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For this, may no rude peasants, ere the dawn,

With noisy rattling of their loaded teams, Drive you with mirth unfinish'd off the lawn,

Or in the vale disturb your pleasing dreams.

TO A

FAVOURITE CANARY-BIRD.

BY FAWCETT.

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Must thou, sweet bird, no more thy master cheer?
No more shall I thine artless chantings hear?
Oh, skill'd in music's pure simplicity,
How have my tranquil hours been bless'd by thee!
When tired with efforts of laborious thought,
Soothed were my languors by thy sprightly note :
When borne on Poësy's swift-sailing wing,
To some fair scene, all paradise and spring,
Listening to thee, I felt the scene more fair,
And with a wilder transport wander'd there :
When (by dark threatening clouds a captive made)
I sigh'd for vernal scene, and vocal shade,
While thy domestic warblings chased my spleen,
I miss'd nor vocal shade, nor vernal scene.

D

Each day I listen’d to thy varied song,
Pleased with the labours of thy little tongue;
Sweet was thy song, when morning shed its ray;
Sweet was thy song, when evening closed the day.
When care oppress'd me, thou couldst bid it flee ;
When friends were far, I found a friend in thee.
The most melodious dweller in the grove,
Ne'er told in notes so soft its artless love.
Well knows the clear-toned blackbird how to sing,
And with sweet sounds to hail the welcome spring ;
Charm'd with the song, the silent swain the while,
Leans on his staff, and listens with a smile ;
Yet must the jetty songster's sweetest note
Yield to the strains that tremble in thy throat.
Oft have I mark'd the active sky-lark rise
On soaring wings, ambitious of the skies;
Oft have I stood the ascending song to hear,
Till the lost songster lessen'd into air:
Much have I praised the lively melody-
But more I prize the notes that flow from thee!
When the fallen sun but faintly streaks the sky,
And softer colours soothe the pensive eye;
The plaining chantress of the night I love,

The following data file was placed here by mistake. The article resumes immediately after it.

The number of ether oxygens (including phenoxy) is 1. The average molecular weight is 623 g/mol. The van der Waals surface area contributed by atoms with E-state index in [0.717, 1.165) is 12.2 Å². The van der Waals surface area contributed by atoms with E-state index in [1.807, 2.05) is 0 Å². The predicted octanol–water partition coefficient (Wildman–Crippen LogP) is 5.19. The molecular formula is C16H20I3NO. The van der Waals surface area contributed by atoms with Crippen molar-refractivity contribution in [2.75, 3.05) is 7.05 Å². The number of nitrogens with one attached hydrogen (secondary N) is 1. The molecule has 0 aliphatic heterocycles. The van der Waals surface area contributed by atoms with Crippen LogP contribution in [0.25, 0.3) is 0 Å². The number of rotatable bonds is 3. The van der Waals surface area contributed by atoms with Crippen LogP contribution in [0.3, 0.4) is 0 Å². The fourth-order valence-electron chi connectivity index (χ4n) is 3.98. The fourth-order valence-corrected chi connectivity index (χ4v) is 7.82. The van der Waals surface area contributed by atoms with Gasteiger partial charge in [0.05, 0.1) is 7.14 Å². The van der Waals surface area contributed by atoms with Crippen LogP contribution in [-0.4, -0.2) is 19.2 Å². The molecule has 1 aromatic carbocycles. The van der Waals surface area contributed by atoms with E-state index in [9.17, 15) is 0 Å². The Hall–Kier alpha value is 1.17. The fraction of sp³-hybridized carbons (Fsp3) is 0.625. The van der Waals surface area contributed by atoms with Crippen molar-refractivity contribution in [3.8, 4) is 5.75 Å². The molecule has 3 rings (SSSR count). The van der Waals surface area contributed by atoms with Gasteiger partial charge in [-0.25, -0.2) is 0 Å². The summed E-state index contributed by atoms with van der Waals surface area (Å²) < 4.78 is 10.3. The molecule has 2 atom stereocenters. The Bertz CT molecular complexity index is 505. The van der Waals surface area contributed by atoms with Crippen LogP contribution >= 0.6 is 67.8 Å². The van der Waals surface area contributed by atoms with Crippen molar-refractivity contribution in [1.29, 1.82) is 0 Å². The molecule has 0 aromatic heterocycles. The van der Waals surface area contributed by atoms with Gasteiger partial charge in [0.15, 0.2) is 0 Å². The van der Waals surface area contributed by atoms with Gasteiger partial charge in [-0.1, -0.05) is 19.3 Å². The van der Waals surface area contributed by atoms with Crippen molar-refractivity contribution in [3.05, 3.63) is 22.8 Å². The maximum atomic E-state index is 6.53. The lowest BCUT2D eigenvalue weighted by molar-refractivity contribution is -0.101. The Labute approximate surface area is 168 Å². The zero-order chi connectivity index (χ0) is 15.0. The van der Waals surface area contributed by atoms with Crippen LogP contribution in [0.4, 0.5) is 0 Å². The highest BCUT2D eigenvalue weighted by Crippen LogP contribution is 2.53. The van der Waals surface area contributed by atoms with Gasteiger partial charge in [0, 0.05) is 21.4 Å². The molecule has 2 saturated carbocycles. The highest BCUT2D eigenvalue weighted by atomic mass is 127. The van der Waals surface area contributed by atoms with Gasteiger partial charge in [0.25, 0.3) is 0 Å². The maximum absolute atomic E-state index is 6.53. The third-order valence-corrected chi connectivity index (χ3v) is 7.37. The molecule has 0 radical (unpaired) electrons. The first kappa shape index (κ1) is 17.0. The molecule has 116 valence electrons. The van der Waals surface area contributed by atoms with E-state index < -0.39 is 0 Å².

Warbling her sadness to the silent grove;
Through the calm air the lone mellifluous song
Pours its full tide of harmony along :
Low it begins, while all is husl’d around,
And gently steals from silence into sound:

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With gradual rise ascends the skilful lay,

ili Prolongs the liquid swell, and slowly melts away. 4 Sweet is the strain as Hammond's tender line," Dear is the song,-but not so dear as thine.

HOSPITALITY.

BY BLOOMFIELD.

Dear boy, throw that icicle down,

And sweep this deep snow from the door; Old Winter comes on with a frown,

A terrible frown for the poor.

In a season so rude and forlorn,

How can age, how can infancy bear The silent neglect and the scorn

Of those who have plenty to spare?

Fresh broach'd is my cask of old ale;

Well timed now the frost is set inHere's Job come to tell us a tale,

We'll make him at home to a pin.

Abundance was never my lot;

But out of the trifle that's given, That no curse may alight on my cot,

I'll distribute the bounty of Heaven.

The fool and the slave gather wealth ;

But if I add naught to my store, Yet while I keep conscience in health

I've a mine that will never grow poor.

THE DAISY.

BY MONTGOMERY.

There is a flower, a little flower
With silver crest and golden eye,
That welcomes every changing hour,

And weathers every sky.

The prouder beauties of the field
In gay but quick succession shine;
Race after race their honours yield,

They flourish and decline.

But this small flower, to Nature dear,
While moons and stars their courses run,
Wreathes the whole circle of the year,

Companion of the sun.

It smiles upon the lap of May;
To sultry August spreads its charms;
Lights pale October on his way,

And twines December's arms.

The purple heath, and golden broom,
On moory mountains catch the gale ;
O'er lawns the lily sheds perfume,

The violet in the vale.

But this bold floweret climbs the hill,
Hides in the forest, haunts the glen;
Plays on the margin of the rill,

Peeps round the fox's den.

Within the garden's cultured round
It shares the sweet carnation's bed;
And blooms on consecrated ground,

In honour of the dead.

The lambkin crops its crimson gem,
The wild-bee murmurs on its breast;
The blue-fly bends its pensile stem,

That decks the sky-lark's nest.

'Tis Flora's page: in every place,
In every season, fresh and fair,
It opens with perennial grace,

And blossoms every where.

On waste and wood-land, rock and plain,
Its humble buds unheeded rise ;
The rose bas but a summer reign,

The daisy never dies.

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